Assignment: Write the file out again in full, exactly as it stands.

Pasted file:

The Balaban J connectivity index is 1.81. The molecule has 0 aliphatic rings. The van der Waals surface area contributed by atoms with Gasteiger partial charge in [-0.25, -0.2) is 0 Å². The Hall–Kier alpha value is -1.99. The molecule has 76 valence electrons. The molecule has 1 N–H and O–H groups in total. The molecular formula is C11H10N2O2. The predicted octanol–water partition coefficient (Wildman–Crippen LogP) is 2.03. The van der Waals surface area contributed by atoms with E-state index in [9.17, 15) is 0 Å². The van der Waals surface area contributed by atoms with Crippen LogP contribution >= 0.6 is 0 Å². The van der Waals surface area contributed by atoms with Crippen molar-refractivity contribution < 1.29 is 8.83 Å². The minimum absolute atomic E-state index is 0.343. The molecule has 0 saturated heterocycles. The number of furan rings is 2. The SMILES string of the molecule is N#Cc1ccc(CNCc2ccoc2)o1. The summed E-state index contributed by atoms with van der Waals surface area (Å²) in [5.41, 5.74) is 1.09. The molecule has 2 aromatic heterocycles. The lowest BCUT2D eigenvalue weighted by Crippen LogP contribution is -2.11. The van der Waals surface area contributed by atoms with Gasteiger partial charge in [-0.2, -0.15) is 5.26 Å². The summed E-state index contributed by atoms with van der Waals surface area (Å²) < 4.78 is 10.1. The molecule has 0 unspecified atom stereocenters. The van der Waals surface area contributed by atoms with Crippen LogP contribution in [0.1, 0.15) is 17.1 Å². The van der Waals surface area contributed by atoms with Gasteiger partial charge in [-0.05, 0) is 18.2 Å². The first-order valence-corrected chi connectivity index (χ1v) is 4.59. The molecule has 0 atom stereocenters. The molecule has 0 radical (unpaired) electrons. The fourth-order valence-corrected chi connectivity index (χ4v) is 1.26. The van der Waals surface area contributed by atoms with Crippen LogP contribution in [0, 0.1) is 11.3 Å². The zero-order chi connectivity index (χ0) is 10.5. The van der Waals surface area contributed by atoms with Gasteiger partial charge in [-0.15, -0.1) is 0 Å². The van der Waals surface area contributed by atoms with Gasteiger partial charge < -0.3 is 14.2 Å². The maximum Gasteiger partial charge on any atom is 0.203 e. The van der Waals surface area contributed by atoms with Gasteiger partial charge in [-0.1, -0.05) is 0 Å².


The Balaban J connectivity index is 1.81. The molecule has 0 aliphatic rings. The van der Waals surface area contributed by atoms with Gasteiger partial charge in [-0.25, -0.2) is 0 Å². The Hall–Kier alpha value is -1.99. The molecule has 76 valence electrons. The molecule has 1 N–H and O–H groups in total. The molecular formula is C11H10N2O2. The predicted octanol–water partition coefficient (Wildman–Crippen LogP) is 2.03. The van der Waals surface area contributed by atoms with E-state index in [9.17, 15) is 0 Å². The van der Waals surface area contributed by atoms with Crippen LogP contribution >= 0.6 is 0 Å². The van der Waals surface area contributed by atoms with Crippen molar-refractivity contribution < 1.29 is 8.83 Å². The minimum absolute atomic E-state index is 0.343. The molecule has 0 saturated heterocycles. The number of furan rings is 2. The SMILES string of the molecule is N#Cc1ccc(CNCc2ccoc2)o1. The summed E-state index contributed by atoms with van der Waals surface area (Å²) in [5.41, 5.74) is 1.09. The molecule has 2 aromatic heterocycles. The lowest BCUT2D eigenvalue weighted by Crippen LogP contribution is -2.11. The van der Waals surface area contributed by atoms with Gasteiger partial charge in [-0.2, -0.15) is 5.26 Å². The summed E-state index contributed by atoms with van der Waals surface area (Å²) < 4.78 is 10.1. The molecule has 0 unspecified atom stereocenters. The van der Waals surface area contributed by atoms with Crippen LogP contribution in [0.1, 0.15) is 17.1 Å². The van der Waals surface area contributed by atoms with Gasteiger partial charge in [-0.05, 0) is 18.2 Å². The first-order valence-corrected chi connectivity index (χ1v) is 4.59. The molecule has 0 atom stereocenters. The molecule has 0 radical (unpaired) electrons. The fourth-order valence-corrected chi connectivity index (χ4v) is 1.26. The van der Waals surface area contributed by atoms with Crippen LogP contribution in [0, 0.1) is 11.3 Å². The zero-order chi connectivity index (χ0) is 10.5. The van der Waals surface area contributed by atoms with Gasteiger partial charge in [-0.15, -0.1) is 0 Å². The van der Waals surface area contributed by atoms with Gasteiger partial charge < -0.3 is 14.2 Å². The maximum Gasteiger partial charge on any atom is 0.203 e. The van der Waals surface area contributed by atoms with Gasteiger partial charge in [-0.1, -0.05) is 0 Å².